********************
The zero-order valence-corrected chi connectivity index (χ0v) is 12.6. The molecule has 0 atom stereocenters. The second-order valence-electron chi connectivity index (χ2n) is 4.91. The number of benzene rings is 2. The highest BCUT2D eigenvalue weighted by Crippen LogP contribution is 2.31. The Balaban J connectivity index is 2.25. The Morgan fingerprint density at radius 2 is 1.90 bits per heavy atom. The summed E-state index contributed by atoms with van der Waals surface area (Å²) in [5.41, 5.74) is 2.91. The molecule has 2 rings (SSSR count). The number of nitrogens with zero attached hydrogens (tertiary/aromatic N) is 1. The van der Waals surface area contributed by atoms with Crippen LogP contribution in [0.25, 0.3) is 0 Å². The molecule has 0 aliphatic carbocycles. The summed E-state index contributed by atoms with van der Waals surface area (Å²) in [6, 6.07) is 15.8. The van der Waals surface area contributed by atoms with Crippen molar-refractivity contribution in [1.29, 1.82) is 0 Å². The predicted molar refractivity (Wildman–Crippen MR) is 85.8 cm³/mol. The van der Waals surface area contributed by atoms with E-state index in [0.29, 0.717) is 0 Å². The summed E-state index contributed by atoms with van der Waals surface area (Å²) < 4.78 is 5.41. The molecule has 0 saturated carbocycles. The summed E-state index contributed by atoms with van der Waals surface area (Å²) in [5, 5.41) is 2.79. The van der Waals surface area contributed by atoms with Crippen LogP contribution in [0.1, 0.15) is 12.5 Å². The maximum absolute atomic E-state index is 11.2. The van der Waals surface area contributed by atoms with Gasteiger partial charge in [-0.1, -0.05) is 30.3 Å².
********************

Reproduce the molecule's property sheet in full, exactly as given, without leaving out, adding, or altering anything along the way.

The zero-order valence-corrected chi connectivity index (χ0v) is 12.6. The molecule has 0 atom stereocenters. The second-order valence-electron chi connectivity index (χ2n) is 4.91. The number of benzene rings is 2. The highest BCUT2D eigenvalue weighted by Crippen LogP contribution is 2.31. The Balaban J connectivity index is 2.25. The Morgan fingerprint density at radius 2 is 1.90 bits per heavy atom. The summed E-state index contributed by atoms with van der Waals surface area (Å²) in [5.41, 5.74) is 2.91. The molecule has 2 rings (SSSR count). The number of nitrogens with zero attached hydrogens (tertiary/aromatic N) is 1. The van der Waals surface area contributed by atoms with Crippen LogP contribution in [0.25, 0.3) is 0 Å². The molecule has 0 aliphatic carbocycles. The summed E-state index contributed by atoms with van der Waals surface area (Å²) in [6, 6.07) is 15.8. The van der Waals surface area contributed by atoms with Crippen molar-refractivity contribution in [1.29, 1.82) is 0 Å². The predicted molar refractivity (Wildman–Crippen MR) is 85.8 cm³/mol. The van der Waals surface area contributed by atoms with E-state index in [0.29, 0.717) is 0 Å². The summed E-state index contributed by atoms with van der Waals surface area (Å²) < 4.78 is 5.41. The molecule has 0 saturated carbocycles. The summed E-state index contributed by atoms with van der Waals surface area (Å²) in [5, 5.41) is 2.79. The van der Waals surface area contributed by atoms with Crippen LogP contribution in [0.1, 0.15) is 12.5 Å². The maximum absolute atomic E-state index is 11.2. The van der Waals surface area contributed by atoms with Gasteiger partial charge in [-0.1, -0.05) is 30.3 Å².